Co-cultivation of hHSC and PBMC was performed using 0.4 µm polycarbonate membrane 12 mm inserts (Corning Incorporated, Lifesciences, Lausen, Switzerland).

4.3.3. Quantitative Real-Time PCR

Total RNA was isolated from snap frozen tissues or cultured cells using the RNeasy kit (Qiagen, Basel, Switzerland) and 1 µg transcribed to cDNA as described [42]. Quantitative real-time PCR was performed on the ABI 7700 Sequence Detector (Applied Biosystems, Rotkreuz, Switzerland) using ready-to-use primers and probes sets (Applied Biosystems, Rotkreuz, Switzerland). For normalization, the housekeeping gene 18SRNA was amplified in a parallel reaction.

4.3.4. ELISpot

Cytokine production was determined by ELISpot assay (MABTECH, Stockholm, Sweden) according to the manufacturer’s instructions as previously described [34,40,43,44]. Briefly, PBMC were seeded at 1 × 106 cells/mL and pre-incubated in RPMI with or without ECs for 3 h at 37 °C before stimulation with PHA or HCV peptides, where applicable. The vehicle alone was used as a negative control.

4.4. Statistical Analysis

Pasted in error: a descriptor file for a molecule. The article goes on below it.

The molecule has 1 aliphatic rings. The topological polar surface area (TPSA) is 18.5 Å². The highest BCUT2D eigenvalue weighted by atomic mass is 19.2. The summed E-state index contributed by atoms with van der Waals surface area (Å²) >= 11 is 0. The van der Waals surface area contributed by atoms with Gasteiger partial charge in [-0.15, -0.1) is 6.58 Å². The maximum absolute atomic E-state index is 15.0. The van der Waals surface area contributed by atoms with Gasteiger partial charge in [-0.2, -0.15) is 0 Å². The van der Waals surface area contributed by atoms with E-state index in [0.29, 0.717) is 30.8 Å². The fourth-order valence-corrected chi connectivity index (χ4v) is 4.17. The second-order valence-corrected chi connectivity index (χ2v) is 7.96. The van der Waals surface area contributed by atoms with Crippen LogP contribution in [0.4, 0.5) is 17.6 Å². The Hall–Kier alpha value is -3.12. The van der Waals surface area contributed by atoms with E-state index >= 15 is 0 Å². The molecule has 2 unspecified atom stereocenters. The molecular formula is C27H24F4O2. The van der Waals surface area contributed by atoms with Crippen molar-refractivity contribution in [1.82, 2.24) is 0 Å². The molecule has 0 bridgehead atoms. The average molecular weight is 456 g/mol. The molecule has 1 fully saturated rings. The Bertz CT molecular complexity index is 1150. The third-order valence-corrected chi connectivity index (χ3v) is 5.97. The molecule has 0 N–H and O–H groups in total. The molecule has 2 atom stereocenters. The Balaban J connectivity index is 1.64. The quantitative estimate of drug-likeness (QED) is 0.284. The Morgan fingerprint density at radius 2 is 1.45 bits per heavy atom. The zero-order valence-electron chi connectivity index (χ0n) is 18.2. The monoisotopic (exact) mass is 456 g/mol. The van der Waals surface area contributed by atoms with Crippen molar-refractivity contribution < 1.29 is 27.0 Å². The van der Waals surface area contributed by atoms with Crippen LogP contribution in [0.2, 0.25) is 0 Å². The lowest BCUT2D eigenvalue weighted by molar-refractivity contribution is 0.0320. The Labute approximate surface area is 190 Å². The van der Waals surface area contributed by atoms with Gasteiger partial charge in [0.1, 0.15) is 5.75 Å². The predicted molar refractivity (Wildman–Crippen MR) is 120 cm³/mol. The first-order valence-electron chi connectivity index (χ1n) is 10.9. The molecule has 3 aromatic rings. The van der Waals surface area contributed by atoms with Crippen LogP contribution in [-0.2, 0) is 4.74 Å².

Statistical analyses were performed using Microsoft Excel and GraphPad Prism software. Data are expressed as means ± SD. The statistical significance of differences was evaluated using paired or unpaired Student’s t-test or nonparametric ANOVA Kruskal-Wallis test. Predictions were performed using multiple regression analysis.

Supplementary Materials

Supplementary materials can be found at https://www.mdpi.com/1422-0067/16/04/7057/s1.

Acknowledgments

The study was funded in part by a grant from the Swiss Foundation for Alcohol Research to Eleonora Patsenker and Nasser Semmo and by a grant 3100 A0–122114/1 from the Swiss National Science Foundation (to Felix Stickel). Nasser Semmo was supported by unrestricted research grants from Roche and Merck Sharp & Dohme (MSD) and received funding from the Gertrud and Walter Siegenthaler Foundation, Zurich, Switzerland.

Author Contributions

Conceived and designed the experiments: Eleonora Patsenker, Philip Sachse, Nasser Semmo and Felix Stickel. Performed the experiments: Eleonora Patsenker, Philip Sachse, Andrea Chicca, Maria Salome Gachet, Vreni Schneider, Jochan Mattsson and Christian Lanz. Analyzed the data: Eleonora Patsenker, Philip Sachse, Andrea Chicca, Maria Salome Gachet, Jochan Mattsson, Mathias Worni and Christian Lanz. Contributed reagents/materials/analysis tools: Andrea de Gottardi, Mariam Semmo, Jochen Hampe, Clemens Schafmayer, Rudolf Brenneisen and Jürg Gertsch. Wrote the paper: Eleonora Patsenker, Jürg Gertsch, Andrea Chicca, Felix Stickel and Nasser Semmo.

Abbreviations

AEA
anandamide
2-AG
2-arachidonoyl glycerol
CHC
chronic hepatitis C
FAAH
fatty acid amid hydrolase
MAGL
monoacylglycerol lipase
hHep
human hepatocytes
hHSC
human hepatic stellate cells

Conflicts of Interest

The authors declare no conflict of interest.